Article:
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Mr. Jefferson was the second republican Governour of Virginia, he having been chosen to succeed the celebrated Patrick Henry, whose term of service had expired. The time of his accession was one at which its duties were no less trying than arduous and difficult; it was at that period of the war when the British government, exasperated by the long protraction of hostilities, and goaded by their continual defeats, increased the usual horrours of warfare, by the persecution of the wretched prisoners who fell into their hands. The Governour of Virginia, among others, promptly expressed his determination to adopt, as the only resource against a system of warfare so barbarous and unheard of a retaliation on the British prisoners in his power.
Among the persons most conspicuous in these infamous transactions, was Henry Hamilton, Esq. who acted as Lieutenant Governour of the settlement at and about Detroit, and commandant of the British garrison there, under Sir Guy Carleton as Governour in chief. He had not only induced and instigated the Indians to their butcheries on the frontiers, but had treated all prisoners in his power with unprecedented severity. This gentleman, on the fifth of December, 1778, had possessed himself of post St. Vincenne, with the intention of attacking Kaskaskia in Illinois, and which there was no doubt of his carrying. There he expected to be joined by two hundred Indians from Michilimackinack, and five hundred Cherokees, Chickasaws, and other nations. With this body he was to penetrate up the Ohio to Fort Pitt, sweeping Kentucky on his way, having light brass cannon for
the purpose, and expecting to be joined on the march by numerous bodies of Indians. With this force, he made no doubt that he could force all West Augusta.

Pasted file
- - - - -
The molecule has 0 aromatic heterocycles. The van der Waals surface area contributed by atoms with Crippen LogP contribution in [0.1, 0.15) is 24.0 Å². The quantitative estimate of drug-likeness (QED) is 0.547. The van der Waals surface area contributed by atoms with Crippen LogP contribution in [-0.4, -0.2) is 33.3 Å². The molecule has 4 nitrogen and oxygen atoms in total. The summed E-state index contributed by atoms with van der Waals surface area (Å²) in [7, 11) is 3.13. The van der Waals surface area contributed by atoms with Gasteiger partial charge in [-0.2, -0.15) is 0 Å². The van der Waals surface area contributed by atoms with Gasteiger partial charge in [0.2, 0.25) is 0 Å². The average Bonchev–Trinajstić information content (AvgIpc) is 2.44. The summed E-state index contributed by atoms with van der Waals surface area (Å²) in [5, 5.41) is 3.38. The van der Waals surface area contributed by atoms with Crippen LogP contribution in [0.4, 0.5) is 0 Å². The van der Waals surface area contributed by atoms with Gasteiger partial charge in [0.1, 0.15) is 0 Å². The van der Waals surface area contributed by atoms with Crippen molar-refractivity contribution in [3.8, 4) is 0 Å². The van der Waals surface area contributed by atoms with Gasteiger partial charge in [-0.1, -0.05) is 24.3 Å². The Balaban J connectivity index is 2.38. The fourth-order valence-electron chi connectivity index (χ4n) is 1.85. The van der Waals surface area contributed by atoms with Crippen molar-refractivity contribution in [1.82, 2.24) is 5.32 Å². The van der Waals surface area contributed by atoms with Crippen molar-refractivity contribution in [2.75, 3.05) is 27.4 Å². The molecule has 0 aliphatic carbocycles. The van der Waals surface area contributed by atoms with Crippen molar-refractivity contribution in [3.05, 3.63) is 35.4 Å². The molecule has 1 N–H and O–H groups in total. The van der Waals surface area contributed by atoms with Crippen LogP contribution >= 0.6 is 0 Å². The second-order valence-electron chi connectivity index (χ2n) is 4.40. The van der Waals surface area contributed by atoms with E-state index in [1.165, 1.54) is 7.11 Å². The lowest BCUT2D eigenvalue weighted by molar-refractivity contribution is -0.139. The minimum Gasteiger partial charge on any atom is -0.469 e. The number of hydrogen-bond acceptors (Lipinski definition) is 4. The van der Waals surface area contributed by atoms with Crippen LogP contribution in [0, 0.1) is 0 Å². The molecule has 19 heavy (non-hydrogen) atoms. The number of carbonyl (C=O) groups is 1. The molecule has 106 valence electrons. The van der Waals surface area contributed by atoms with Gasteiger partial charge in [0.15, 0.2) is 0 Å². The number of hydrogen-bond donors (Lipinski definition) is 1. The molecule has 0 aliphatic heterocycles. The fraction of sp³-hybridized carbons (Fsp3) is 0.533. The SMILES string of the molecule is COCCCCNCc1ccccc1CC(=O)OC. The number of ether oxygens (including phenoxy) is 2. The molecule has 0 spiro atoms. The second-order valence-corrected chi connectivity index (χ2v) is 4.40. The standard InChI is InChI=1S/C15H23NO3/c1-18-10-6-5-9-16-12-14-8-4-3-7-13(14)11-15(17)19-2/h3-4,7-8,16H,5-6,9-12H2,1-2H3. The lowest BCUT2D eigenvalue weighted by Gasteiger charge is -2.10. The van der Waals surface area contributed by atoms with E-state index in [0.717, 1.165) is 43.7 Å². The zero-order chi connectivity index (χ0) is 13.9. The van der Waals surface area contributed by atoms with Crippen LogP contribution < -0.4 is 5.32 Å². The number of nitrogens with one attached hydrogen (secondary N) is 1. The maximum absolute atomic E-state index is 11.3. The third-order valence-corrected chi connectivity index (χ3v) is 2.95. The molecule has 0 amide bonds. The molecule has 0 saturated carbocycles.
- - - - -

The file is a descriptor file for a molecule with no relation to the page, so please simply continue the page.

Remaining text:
“Colonel Clarke, a brave and able officer of Virginia, was then in Kaskaskia with a small body of men, and made every preparation for resisting the expected attack. However, there was no hope of his holding out, and his destruction seemed inevitable. In the gloom of this despair, a Spanish merchant, who had been at St. Vincenne, arrived, and gave the following intelligence: That Mr. Hamilton had weakened himself by sending his Indians against the frontiers, and to block up the Ohio; that he had not more than eighty men in garrison, three pieces of cannon, and some swivels mounted; and that he intended to attack Kaskaskia as soon as the winter opened, and made no doubt of clearing the western waters by the fall. On this information, Colonel Clarke, with a promptitude that did him honour, and which his situation and circumstances justified, resolved upon becoming the assailant, and to attack him before he could collect his Indians again. The resolution was as desperate as his situation, but there was no other probability of securing the country. He accordingly despatched a small galley which he had fitted up, mounting two four-pounders and four swivels, with a company of men and necessary stores on board, with orders to force her way, if possible, and station herself a few miles below the enemy, suf. fering nothing to pass her, and wait for further orders. In the mean time, he himself marched across the country with one hundred and thirty men, being all he could raise, and leaving Kaskaskia garrisoned by the militia. He marched on the 7th of February, and was sixteen days on the route; while the inclemency of the season, high waters, &c. seemed to threaten the loss of the expedition. When within three leagues of the enemy, in a direct line, it took then five days to cross the drowned lands of the Wabash river, having to wade often upwards of two leagues to their breast in water. Had not the weather been warm, they must have perished. But on the evening of the 23d, they got on dry land, in sight of the enemy; and at seven o'clock made an attack, as totally unforeseen by them as it must have been unexpected. The town immediately surrendered with joy, and assisted in the siege. There was a continual fire on both sides for eighteen hours. The moon setting about one o'clock, the Colonel had an entrenchment thrown up within rifle shot of their strongest battery, and poured such incessant showers of well-directed balls into their ports, that they silenced two pieces of cannon in fifteen minutes, without getting a man hurt. “Governour Hamilton and Colonel Clarke had, on the following day, several conferences, but did not agree until the evening, when the former agreed to surrender the garrison (seventy-nine in number) prisoners of war, with considerable stores. Clarke had only one man wounded, “for,” says the Colonel with no little naivette, “not being able to lose many, I made them secure themselves well.” “On the reception of these prisoners, the Governour of Virginia in Council determined, that Hamilton and two of his coadjutors should be ironed and confined in the dungeon of the publick jail, as, in some measure, a - o